Although electrical energy, convenient and pollution-free, is widely used in a variety of areas in our daily lives at home and school, when used incorrectly it is in the nature of electrical energy to cause disasters such as accidents or fires. Accidents and disasters caused by electricity can be categorized into several groups depending on the situation, but the main categories of accidents occurring in laboratories are electric shock and electrical fires.
A sudden discharge of electricity through a part of the body due to an electrical appliance flowing with electricity can cause burns, disabling, or in worst case scenario, death.
Although the body cannot sense the flow of low-intensity electric currents, when the electric current grows in intensity, you can feel the intensity of the electric current based on the size X duration . This can become a serious threat causing pain, apnea, and suffocation.
Bodily resistance (impedance) determines the size of the flow of electric currents. This resistance is different depending on the authorized voltage. The worst-case scenario is approximately 1,000 ohms. It is important to set a high resistance value because the lower the value, the greater the danger.
The risk of electric shock to the body changes depending on the route of the electric current. When the electric current passes through the heart or the surrounding area, it influences the heart causing greater danger – cardiac electrical activity.
An electrical source causing a fire.
Electrical fires can be caused due to defects in the structure of electrical appliances, careless handling of electrical facilities, negligence, or not following safety regulations.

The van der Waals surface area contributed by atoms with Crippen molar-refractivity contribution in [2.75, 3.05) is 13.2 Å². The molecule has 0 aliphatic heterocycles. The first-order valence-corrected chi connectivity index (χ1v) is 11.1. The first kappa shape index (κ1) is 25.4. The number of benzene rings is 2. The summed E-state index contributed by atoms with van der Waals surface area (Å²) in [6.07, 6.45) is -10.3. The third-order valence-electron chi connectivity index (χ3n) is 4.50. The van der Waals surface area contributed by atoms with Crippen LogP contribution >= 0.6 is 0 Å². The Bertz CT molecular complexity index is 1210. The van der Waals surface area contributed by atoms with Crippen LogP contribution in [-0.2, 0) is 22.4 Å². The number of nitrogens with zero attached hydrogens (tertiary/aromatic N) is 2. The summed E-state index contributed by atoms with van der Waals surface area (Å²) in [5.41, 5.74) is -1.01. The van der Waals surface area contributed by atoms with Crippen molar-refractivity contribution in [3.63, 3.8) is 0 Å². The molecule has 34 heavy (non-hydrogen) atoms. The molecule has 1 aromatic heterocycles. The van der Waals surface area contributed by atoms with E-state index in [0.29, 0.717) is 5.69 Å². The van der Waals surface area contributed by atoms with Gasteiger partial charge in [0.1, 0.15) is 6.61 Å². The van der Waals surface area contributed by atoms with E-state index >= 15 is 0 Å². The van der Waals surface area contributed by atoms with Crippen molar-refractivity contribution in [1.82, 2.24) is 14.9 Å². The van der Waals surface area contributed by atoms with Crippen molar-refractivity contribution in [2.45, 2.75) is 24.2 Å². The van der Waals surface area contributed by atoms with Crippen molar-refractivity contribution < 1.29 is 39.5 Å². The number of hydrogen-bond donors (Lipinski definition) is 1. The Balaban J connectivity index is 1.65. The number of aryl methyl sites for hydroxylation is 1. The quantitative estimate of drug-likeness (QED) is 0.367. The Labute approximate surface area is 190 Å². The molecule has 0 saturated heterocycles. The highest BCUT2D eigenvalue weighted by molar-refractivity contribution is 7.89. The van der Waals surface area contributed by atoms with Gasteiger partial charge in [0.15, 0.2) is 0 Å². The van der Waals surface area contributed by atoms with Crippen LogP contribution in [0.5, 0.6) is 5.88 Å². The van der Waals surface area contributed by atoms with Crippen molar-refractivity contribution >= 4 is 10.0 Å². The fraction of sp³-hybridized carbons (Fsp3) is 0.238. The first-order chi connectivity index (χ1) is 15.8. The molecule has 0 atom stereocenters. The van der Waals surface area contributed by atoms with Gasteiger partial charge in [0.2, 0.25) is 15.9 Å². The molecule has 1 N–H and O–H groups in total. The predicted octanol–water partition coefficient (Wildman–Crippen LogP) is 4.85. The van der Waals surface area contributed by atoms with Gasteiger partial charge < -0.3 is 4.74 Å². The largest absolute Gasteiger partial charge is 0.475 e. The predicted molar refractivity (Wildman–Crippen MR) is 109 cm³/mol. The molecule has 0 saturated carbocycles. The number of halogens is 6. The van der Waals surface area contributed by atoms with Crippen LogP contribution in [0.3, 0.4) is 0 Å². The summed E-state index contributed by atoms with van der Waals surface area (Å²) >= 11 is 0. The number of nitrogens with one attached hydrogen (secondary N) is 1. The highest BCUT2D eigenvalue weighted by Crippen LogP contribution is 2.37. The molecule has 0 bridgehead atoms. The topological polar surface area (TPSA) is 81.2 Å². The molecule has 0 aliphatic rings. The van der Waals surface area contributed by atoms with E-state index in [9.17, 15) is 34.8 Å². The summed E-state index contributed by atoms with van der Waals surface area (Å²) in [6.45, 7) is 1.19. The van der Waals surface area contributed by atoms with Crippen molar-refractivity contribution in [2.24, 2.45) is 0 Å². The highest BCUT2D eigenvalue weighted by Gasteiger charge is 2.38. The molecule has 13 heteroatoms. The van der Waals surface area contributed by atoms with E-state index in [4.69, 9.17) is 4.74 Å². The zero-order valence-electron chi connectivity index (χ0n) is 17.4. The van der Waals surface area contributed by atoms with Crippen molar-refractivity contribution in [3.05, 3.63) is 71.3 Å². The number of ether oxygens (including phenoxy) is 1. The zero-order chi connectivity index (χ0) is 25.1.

|Short Circuit (circuit interruption)||In certain cases where short-circuiting is caused, due to the stripping of the wire covering or nailing/pinning of the wire, a spark occurs with an instant explosive sound and the short circuit point fuses. When this occurs, a fire can start if there is combustible material in the surroundings or the wire itself can ignite due to overheating.|
|Short Circuit and Ground Fault||If the wire covering or the insulation of the electrical appliance is overheated or damaged, the electric current passes through the conductor and leaks onto the ground. This phenomenom is known as ground faulting and causes ground fault fires by igniting surrounding flammable material.|
|Overcurrent||When an electric current flows through a wire, heat in proportion to double the electric current and double (I2XR) the resistance value of the wire occurs. If an electric current surpassing the allowed current flows continuously, the wire overheats and causes the wire covering to ignite. This occurs more frequently with PVC insulated wires.|
|Electric Spark||Sparks occur when an electric circuit is made or broken or a fuse melts and occurs especially when a circuit is cut. If there is volatile steam or combustible dust present, they will ignite/inflame.|
|Insulation Deterioration and Charring||Most wiring insulation is made of organic matter. Generally, when the organic matter stiffens over an extended period of time, the insulation resistance rate declines. In areas with poor air ventilation and high temperatures, overheating leads to the charring process taking on conductivity. If a voltage passes through this point, the charring process is progressively sped up because of the electric current. When this occurs the organic material iteself will burn or the combustible material in the area will ignite.|
|Electrical Overheating||When an electric current flows through an incomplete connection between wires or sockets, overheating caused at the connection resistance area ignites the surrounding insulating material.|
|Static Electric Spark||Depending on the intensity of the material friction causing static electricity, the spark occurring from the charge up can ignite combustible material in the surrounding area.|